To avoid any drama when it comes to your letter of recommendation, I advise you to ask the “underrated” teachers to write one for you. You may be asking yourself, what does she mean? I mean that you should consider asking the teacher who isn’t necessarily your favorite teacher, or the most favored teacher. But the teacher who’s class you worked hard to make a good grade. Or the classes you struggled in, but ultimately pulled off a good grade. The underrated teacher won’t be overwhelmed with letters of recommendation requests and is more in a position to be a strong advocate for you. I’ve helped my students approach it from this angle every year, and we have high acceptance rates (100% in this application cycle).
How to Ask for a Recommendation Letter?
The best time to ask for a recommendation letter is during the spring of junior year. If you wait too late, your teacher may say no if they already committed to many other students.
When you approach your teacher (or email your teacher during the age of COVID-19), you should:
- Express your interest in attending college.
- Inform them of colleges you’d like to apply to.
- Ask them if they would consider writing a recommendation letter for you.
- Attach your resume (find a sample template here), as well as a brag sheet, they can refer to as they write.
Sample Email Requesting a Letter of Recommendation
I am excited to share that I will be applying to college this coming fall. I have created a list of schools and have my sights set on the University of Buffalo, Marist College, Connecticut College, and Haverford College. I am hoping that you can write a recommendation letter on my behalf. To assist you in writing the letter, I have attached a copy of my resume and a brag sheet I filled out.
If you have any questions, please let me know. Thank you in advance for your consideration.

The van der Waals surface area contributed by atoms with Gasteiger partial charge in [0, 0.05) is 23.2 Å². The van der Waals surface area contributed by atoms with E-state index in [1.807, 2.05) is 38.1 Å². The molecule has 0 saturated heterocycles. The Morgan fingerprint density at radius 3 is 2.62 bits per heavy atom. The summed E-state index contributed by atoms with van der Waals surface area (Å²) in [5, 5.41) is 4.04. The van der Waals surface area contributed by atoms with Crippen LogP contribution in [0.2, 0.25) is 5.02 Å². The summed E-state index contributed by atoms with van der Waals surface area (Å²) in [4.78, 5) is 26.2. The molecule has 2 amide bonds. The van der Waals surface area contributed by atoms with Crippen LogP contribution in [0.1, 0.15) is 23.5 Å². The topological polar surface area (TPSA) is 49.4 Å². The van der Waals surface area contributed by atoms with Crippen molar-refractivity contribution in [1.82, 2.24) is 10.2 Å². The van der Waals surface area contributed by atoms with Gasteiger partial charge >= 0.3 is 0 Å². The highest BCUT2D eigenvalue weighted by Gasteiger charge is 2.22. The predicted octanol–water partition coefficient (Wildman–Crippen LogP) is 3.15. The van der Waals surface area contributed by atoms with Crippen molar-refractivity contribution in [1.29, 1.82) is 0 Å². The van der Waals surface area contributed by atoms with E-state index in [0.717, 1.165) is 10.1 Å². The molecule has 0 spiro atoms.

Conclusion + Next Steps
Now you know who you should ask to write your college recommendation letters and how to ask them to write it. Again, be sure that once you know who to ask, that you ask them as soon as possible. Also, send them your brag sheet and resume at least 6-weeks before applications are due.
After teachers and guidance counselor submit your letter of recommendation, don’t forget to thank them.
Which teachers will you be asking to write recommendation letters for you? Share in the comments below.
How to Choose a College Essay Topic
This post will give you clear and easy advice on how to choose a college essay topic that you're excited to write about.
COVID-19 Question on the Common App
There is a new COVID-19 Question on the Common App this year. In 250 words, you can write about how the COVID-19 pandemic has impacted you.
How to Choose High School Classes
High school classes that you take and how well you perform in them is the greatest indicator of college success. Learn how to choose wisely.
Extracurricular Activities & COVID-19: SOS
Extracurricular activities engagement is an important part of the college admissions process. In the age of COVID-19, here are ideas to consider.
Writing a College Essay
Writing a college essay is not like writing an English class essay. The college essay is a personal statement that you will write for college admissions.
How to Nail a Virtual College Fair
Exhibition size college fairs are on pause, but you can still attend a virtual college fair. Learn to prepare for it for your next event.